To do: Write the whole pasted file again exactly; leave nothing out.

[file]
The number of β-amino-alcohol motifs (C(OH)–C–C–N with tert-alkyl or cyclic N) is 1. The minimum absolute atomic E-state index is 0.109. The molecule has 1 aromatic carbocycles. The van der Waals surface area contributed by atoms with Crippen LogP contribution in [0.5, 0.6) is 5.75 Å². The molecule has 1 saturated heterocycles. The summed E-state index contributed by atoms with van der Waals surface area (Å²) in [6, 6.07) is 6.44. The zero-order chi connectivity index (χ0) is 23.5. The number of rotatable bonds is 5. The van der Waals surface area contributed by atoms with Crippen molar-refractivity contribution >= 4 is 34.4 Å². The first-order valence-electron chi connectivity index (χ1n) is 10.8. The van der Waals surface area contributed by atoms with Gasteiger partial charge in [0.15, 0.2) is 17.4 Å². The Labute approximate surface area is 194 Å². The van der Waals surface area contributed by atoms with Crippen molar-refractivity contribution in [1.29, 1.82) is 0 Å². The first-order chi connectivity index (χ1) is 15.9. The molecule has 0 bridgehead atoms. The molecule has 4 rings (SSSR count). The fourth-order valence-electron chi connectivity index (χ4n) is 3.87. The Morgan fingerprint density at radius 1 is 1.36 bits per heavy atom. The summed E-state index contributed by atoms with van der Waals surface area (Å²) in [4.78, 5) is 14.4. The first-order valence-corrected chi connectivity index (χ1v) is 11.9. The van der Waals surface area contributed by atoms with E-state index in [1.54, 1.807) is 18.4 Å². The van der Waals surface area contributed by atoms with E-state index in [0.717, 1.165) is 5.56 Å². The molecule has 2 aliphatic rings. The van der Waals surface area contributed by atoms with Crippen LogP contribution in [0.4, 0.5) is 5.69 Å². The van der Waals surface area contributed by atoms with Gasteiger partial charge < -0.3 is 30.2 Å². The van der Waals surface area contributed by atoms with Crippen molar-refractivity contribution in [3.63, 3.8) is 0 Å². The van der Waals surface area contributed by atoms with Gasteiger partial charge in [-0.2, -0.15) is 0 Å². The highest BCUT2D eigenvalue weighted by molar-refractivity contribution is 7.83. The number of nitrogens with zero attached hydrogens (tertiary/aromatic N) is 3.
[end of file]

The number of β-amino-alcohol motifs (C(OH)–C–C–N with tert-alkyl or cyclic N) is 1. The minimum absolute atomic E-state index is 0.109. The molecule has 1 aromatic carbocycles. The van der Waals surface area contributed by atoms with Crippen LogP contribution in [0.5, 0.6) is 5.75 Å². The molecule has 1 saturated heterocycles. The summed E-state index contributed by atoms with van der Waals surface area (Å²) in [6, 6.07) is 6.44. The zero-order chi connectivity index (χ0) is 23.5. The number of rotatable bonds is 5. The van der Waals surface area contributed by atoms with Crippen molar-refractivity contribution >= 4 is 34.4 Å². The first-order valence-electron chi connectivity index (χ1n) is 10.8. The van der Waals surface area contributed by atoms with Gasteiger partial charge in [0.15, 0.2) is 17.4 Å². The Labute approximate surface area is 194 Å². The van der Waals surface area contributed by atoms with Crippen molar-refractivity contribution in [1.29, 1.82) is 0 Å². The first-order chi connectivity index (χ1) is 15.9. The molecule has 0 bridgehead atoms. The molecule has 4 rings (SSSR count). The fourth-order valence-electron chi connectivity index (χ4n) is 3.87. The Morgan fingerprint density at radius 1 is 1.36 bits per heavy atom. The summed E-state index contributed by atoms with van der Waals surface area (Å²) in [4.78, 5) is 14.4. The first-order valence-corrected chi connectivity index (χ1v) is 11.9. The van der Waals surface area contributed by atoms with E-state index in [1.54, 1.807) is 18.4 Å². The van der Waals surface area contributed by atoms with E-state index in [0.717, 1.165) is 5.56 Å². The molecule has 2 aliphatic rings. The van der Waals surface area contributed by atoms with Crippen LogP contribution in [0.4, 0.5) is 5.69 Å². The van der Waals surface area contributed by atoms with Gasteiger partial charge < -0.3 is 30.2 Å². The van der Waals surface area contributed by atoms with Crippen molar-refractivity contribution in [3.63, 3.8) is 0 Å². The van der Waals surface area contributed by atoms with Gasteiger partial charge in [-0.2, -0.15) is 0 Å². The highest BCUT2D eigenvalue weighted by molar-refractivity contribution is 7.83. The number of nitrogens with zero attached hydrogens (tertiary/aromatic N) is 3.